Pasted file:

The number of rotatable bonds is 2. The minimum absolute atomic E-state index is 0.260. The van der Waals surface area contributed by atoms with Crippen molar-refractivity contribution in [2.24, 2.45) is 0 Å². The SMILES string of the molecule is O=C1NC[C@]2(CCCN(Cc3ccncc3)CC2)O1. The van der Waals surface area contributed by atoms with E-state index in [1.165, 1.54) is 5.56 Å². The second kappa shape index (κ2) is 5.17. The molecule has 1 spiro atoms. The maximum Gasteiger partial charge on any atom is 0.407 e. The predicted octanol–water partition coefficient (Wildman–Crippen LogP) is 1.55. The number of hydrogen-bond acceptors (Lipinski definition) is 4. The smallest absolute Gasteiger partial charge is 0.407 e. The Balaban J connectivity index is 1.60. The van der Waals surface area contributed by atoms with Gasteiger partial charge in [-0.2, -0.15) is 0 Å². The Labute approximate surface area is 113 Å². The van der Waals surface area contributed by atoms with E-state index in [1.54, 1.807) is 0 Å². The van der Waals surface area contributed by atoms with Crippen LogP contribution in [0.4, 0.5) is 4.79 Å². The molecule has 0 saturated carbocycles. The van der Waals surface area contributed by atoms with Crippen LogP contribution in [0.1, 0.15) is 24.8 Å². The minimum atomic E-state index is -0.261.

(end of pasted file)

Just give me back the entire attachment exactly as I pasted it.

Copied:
The number of rotatable bonds is 2. The minimum absolute atomic E-state index is 0.260. The van der Waals surface area contributed by atoms with Crippen molar-refractivity contribution in [2.24, 2.45) is 0 Å². The SMILES string of the molecule is O=C1NC[C@]2(CCCN(Cc3ccncc3)CC2)O1. The van der Waals surface area contributed by atoms with E-state index in [1.165, 1.54) is 5.56 Å². The second kappa shape index (κ2) is 5.17. The molecule has 1 spiro atoms. The maximum Gasteiger partial charge on any atom is 0.407 e. The predicted octanol–water partition coefficient (Wildman–Crippen LogP) is 1.55. The number of hydrogen-bond acceptors (Lipinski definition) is 4. The smallest absolute Gasteiger partial charge is 0.407 e. The Balaban J connectivity index is 1.60. The van der Waals surface area contributed by atoms with Gasteiger partial charge in [-0.2, -0.15) is 0 Å². The Labute approximate surface area is 113 Å². The van der Waals surface area contributed by atoms with E-state index in [1.54, 1.807) is 0 Å². The van der Waals surface area contributed by atoms with Crippen LogP contribution in [0.4, 0.5) is 4.79 Å². The molecule has 0 saturated carbocycles. The van der Waals surface area contributed by atoms with Crippen LogP contribution in [0.1, 0.15) is 24.8 Å². The minimum atomic E-state index is -0.261.